Australian PM ends longest running Aboriginal land claim

Australian Prime Minister Malcolm Turnbull reacts as a traditional owners representative holds up the land deed at the Kenbi Native land claim ceremony near Darwin, Australia, on June 21, 2016.
Australian Prime Minister Malcolm Turnbull reacts as a traditional owners representative holds up the land deed at the Kenbi Native land claim ceremony near Darwin, Australia, on June 21, 2016.PHOTO: REUTERS

SYDNEY (REUTERS) - Australia's Prime Minister Malcolm Turnbull on Tuesday (June 21) settled the nation's longest-running land rights claim, handing Aborigines land title deeds wrapped in eucalyptus paperbark to a peninsula on Darwin harbour in the tropical north.

The Kenbi land claim, covering 676 sq km of the Cox Peninsula west of Darwin, was first lodged by a group of Larrakia Aboriginal people 37 years ago in 1979.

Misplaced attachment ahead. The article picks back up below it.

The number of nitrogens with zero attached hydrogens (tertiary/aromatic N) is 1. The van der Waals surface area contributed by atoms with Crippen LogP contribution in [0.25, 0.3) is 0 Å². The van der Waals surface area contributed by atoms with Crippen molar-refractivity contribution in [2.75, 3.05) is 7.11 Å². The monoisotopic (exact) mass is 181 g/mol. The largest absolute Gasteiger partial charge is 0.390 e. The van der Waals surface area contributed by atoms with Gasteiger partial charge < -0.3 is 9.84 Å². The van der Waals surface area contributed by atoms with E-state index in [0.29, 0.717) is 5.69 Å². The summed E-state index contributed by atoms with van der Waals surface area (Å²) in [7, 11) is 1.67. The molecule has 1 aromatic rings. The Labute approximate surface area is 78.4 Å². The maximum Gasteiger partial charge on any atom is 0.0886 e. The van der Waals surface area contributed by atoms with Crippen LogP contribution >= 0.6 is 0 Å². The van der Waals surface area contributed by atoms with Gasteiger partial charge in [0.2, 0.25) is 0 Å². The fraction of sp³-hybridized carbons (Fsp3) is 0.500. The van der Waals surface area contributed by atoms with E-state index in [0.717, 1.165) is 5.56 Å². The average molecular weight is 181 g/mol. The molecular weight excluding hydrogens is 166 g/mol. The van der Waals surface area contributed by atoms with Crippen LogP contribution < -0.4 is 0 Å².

"We formally recognise what Larrakia people have always known: That this is Aboriginal land," Turnbull said in a televised speech on the Cox Peninsula. "I acknowledge that the Larrakia cared for this country for tens of thousands of years and that your songs have been sung since time out of mind," he said.

Australia's aboriginal people were dispossessed when the continent was colonised by Britain in the eighteenth century, but native title laws now allow land claims if Aborigines can prove an unbroken association with the land.

"I am very happy after 37 years, we have got our land back,"aboriginal landowner Jason Singh told the Australian Broadcasting Corporation. "I am very sad that our mums are not here today."

Aboriginal native title now covers more than 2.4 million sq km of Australia, or 31 per cent of the national landmass.

Australia's roughly 700,000 indigenous citizens, who track near the bottom of its 23 million citizens in almost every economic and social indicator, see native title as recognition of their place as Australia's first people.